10/02/2008 11:00PM

Rough sales season with better times ahead

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Summerfield Sales is a bloodstock sales company owned and operated by the Ocala-based husband and wife team of Francis and Barbara Vanlangendonck. Their sales repertoire includes everything but 2-year-olds in training. Summerfield Sales is the largest consignor to Monday’s Ocala Breeders’ Sales fall mixed sale. Of the 1,000 lots cataloged for this sale, the Vanlangendoncks will try to sell 120 horses or 12 percent of the total.

Summerfield Sales is not limited to Florida’s borders. The company sells bloodstock, foals, and yearlings in Kentucky, Maryland, and, from time to time, in other venues. Getting around, as the Vanlangendoncks do, gives them exposure to regional and national trends. They have just returned from the Maryland sales, where the sales results were not pretty, and recently Francis Vanlangendonck agreed to answer a few questions about the sales situation around the country and locally.

What’s your take on the economic health of the Thoroughbred industry? Not just in Florida, but everywhere?

It’s tough now, very tough, but I am a long-range optimist. Down the road everything is going to be fine. There are business cycles in the horse business just as any other business. When those down cycles come, you have to adjust to what the market dictates. The good horses always have a good market. That is horses with pedigree and conformation. The lesser horses in times like these have to have their market value adjusted to reflect the times.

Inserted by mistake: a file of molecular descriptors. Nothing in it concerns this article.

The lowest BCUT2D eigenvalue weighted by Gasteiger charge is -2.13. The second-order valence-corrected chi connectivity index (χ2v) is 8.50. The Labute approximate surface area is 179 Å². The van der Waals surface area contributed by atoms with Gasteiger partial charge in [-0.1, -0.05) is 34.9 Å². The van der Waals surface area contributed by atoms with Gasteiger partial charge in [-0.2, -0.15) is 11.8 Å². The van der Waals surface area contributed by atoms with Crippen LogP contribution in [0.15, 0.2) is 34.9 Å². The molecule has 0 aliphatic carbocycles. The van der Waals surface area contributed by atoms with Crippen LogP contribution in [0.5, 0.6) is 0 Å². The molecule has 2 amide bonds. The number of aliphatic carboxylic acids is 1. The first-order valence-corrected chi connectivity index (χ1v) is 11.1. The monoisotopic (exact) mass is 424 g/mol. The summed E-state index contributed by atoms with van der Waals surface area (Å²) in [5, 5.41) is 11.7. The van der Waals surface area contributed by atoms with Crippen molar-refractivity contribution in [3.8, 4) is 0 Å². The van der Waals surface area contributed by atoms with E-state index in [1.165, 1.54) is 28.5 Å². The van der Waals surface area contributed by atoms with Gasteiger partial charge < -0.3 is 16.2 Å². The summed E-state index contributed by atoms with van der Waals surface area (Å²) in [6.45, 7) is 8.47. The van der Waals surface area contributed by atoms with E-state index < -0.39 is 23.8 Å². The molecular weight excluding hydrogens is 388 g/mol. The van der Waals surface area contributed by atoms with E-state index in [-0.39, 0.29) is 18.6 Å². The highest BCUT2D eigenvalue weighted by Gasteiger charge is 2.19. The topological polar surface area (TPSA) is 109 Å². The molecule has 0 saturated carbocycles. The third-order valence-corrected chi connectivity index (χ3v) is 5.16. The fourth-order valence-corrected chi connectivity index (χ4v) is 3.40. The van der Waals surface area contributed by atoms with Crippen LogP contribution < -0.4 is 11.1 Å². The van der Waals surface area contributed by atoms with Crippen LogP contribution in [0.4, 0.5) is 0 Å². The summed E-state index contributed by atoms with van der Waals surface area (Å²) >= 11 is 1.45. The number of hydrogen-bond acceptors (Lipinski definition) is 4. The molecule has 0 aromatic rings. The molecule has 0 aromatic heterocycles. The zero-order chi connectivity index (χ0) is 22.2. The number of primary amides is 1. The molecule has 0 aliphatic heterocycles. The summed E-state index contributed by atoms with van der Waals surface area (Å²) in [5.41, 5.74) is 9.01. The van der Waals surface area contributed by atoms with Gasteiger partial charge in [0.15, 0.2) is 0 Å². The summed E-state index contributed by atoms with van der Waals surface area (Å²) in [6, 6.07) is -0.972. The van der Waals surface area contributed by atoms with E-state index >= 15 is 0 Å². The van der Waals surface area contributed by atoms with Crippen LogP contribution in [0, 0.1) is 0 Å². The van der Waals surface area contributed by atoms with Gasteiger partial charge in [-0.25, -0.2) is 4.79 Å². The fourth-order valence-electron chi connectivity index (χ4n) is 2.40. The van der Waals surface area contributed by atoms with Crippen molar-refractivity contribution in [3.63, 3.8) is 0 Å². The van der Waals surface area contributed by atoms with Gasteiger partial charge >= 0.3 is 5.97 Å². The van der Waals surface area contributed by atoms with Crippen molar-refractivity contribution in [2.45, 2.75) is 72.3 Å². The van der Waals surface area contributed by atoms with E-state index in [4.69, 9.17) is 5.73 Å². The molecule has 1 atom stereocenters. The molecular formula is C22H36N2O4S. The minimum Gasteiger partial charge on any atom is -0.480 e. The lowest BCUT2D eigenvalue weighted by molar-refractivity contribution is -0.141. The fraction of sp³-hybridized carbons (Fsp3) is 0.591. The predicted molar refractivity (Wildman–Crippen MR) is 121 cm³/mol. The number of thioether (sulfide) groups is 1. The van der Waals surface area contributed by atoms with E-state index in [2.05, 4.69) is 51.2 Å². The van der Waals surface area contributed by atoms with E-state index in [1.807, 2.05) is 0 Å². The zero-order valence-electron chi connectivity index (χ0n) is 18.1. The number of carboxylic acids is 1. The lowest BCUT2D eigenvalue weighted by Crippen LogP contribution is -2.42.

What’s your take on Florida’s stallion situation, when so many young stallions start in Florida and end in Kentucky?

When I came to Florida in the late 1970s, it was more or less the same story. I can remember asking a local stallion manager about the stallions he was standing. His reply was “We’re real young this year.” By that he meant that he was standing young stallions that were just getting started. Florida has had a revolving door for stallions. They come, they do well, they’re sold or relocate to Kentucky. That’s been the trend and I don’t sense anything happening to change this trend.

How does this revolving door scenario impact you as a consignor when you don’t have the get and produce of upscale stallions and breeding stock to sell?

The get of young stallions with a good pedigree, conformation, and/or racing record have historically done well in the Florida market. People are willing to take a chance with young stallions and hope the stallion lives up to expectations.

The OBS fall mixed sale is set to begin Monday. What do your vibes tell you about what the market is going to do?

Given the present economic uncertainties, this sale could be on the difficult side. It won’t take long to find out how the market is playing and then it’s up to the agents to talk to their consignors and make the adjustments that need to be made. I repeat that I am a long-range optimist. But, the short term could be tough.

Do you have a bellwether horse among the 120 cataloged that will sort of indicate how the market is playing?

I have a Lion Heart weanling filly [Hip No. 61]. She will be my barometer of how the sale is going. She is a lovely filly with a strong pedigree. This kind of horse usually sells very well . The ones that are worrisome are the average and below average types of horses. I repeat: I think the market will hold up for young mares with good conformation and decent pedigrees. I am concerned about the market for marginal breeding stock and weanlings.